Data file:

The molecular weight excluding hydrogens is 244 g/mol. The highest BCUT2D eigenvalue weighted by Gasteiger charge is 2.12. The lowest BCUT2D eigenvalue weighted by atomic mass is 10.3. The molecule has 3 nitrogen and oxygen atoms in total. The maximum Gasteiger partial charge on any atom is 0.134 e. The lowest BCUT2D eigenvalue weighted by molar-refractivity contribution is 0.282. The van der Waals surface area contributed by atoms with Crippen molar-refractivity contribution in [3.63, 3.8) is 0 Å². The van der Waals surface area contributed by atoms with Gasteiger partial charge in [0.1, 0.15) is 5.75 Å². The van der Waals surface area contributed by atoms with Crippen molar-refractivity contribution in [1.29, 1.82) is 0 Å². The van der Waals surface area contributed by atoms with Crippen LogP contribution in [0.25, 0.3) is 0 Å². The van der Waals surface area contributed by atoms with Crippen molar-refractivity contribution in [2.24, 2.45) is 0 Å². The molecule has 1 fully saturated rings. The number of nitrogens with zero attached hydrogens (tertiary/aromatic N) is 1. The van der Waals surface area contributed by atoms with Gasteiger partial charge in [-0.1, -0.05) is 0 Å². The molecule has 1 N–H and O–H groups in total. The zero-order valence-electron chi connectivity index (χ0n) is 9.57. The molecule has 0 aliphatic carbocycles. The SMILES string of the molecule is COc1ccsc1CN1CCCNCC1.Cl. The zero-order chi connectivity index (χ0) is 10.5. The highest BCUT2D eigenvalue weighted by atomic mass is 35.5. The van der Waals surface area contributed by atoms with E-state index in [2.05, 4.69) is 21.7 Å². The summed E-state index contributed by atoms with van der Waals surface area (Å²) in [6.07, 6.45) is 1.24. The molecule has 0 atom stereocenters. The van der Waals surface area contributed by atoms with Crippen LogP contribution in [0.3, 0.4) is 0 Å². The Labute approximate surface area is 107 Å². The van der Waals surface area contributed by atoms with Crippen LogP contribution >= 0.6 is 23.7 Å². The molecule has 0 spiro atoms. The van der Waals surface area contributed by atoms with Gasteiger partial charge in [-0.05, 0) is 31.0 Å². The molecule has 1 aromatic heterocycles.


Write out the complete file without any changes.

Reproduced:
The molecular weight excluding hydrogens is 244 g/mol. The highest BCUT2D eigenvalue weighted by Gasteiger charge is 2.12. The lowest BCUT2D eigenvalue weighted by atomic mass is 10.3. The molecule has 3 nitrogen and oxygen atoms in total. The maximum Gasteiger partial charge on any atom is 0.134 e. The lowest BCUT2D eigenvalue weighted by molar-refractivity contribution is 0.282. The van der Waals surface area contributed by atoms with Crippen molar-refractivity contribution in [3.63, 3.8) is 0 Å². The van der Waals surface area contributed by atoms with Gasteiger partial charge in [0.1, 0.15) is 5.75 Å². The van der Waals surface area contributed by atoms with Crippen molar-refractivity contribution in [1.29, 1.82) is 0 Å². The van der Waals surface area contributed by atoms with Crippen LogP contribution in [0.25, 0.3) is 0 Å². The van der Waals surface area contributed by atoms with Crippen molar-refractivity contribution in [2.24, 2.45) is 0 Å². The molecule has 1 fully saturated rings. The number of nitrogens with zero attached hydrogens (tertiary/aromatic N) is 1. The van der Waals surface area contributed by atoms with Gasteiger partial charge in [-0.1, -0.05) is 0 Å². The molecule has 1 N–H and O–H groups in total. The zero-order valence-electron chi connectivity index (χ0n) is 9.57. The molecule has 0 aliphatic carbocycles. The SMILES string of the molecule is COc1ccsc1CN1CCCNCC1.Cl. The zero-order chi connectivity index (χ0) is 10.5. The highest BCUT2D eigenvalue weighted by atomic mass is 35.5. The van der Waals surface area contributed by atoms with E-state index in [2.05, 4.69) is 21.7 Å². The summed E-state index contributed by atoms with van der Waals surface area (Å²) in [6.07, 6.45) is 1.24. The molecule has 0 atom stereocenters. The van der Waals surface area contributed by atoms with Crippen LogP contribution in [0.3, 0.4) is 0 Å². The Labute approximate surface area is 107 Å². The van der Waals surface area contributed by atoms with Crippen LogP contribution >= 0.6 is 23.7 Å². The molecule has 0 spiro atoms. The van der Waals surface area contributed by atoms with Gasteiger partial charge in [-0.05, 0) is 31.0 Å². The molecule has 1 aromatic heterocycles.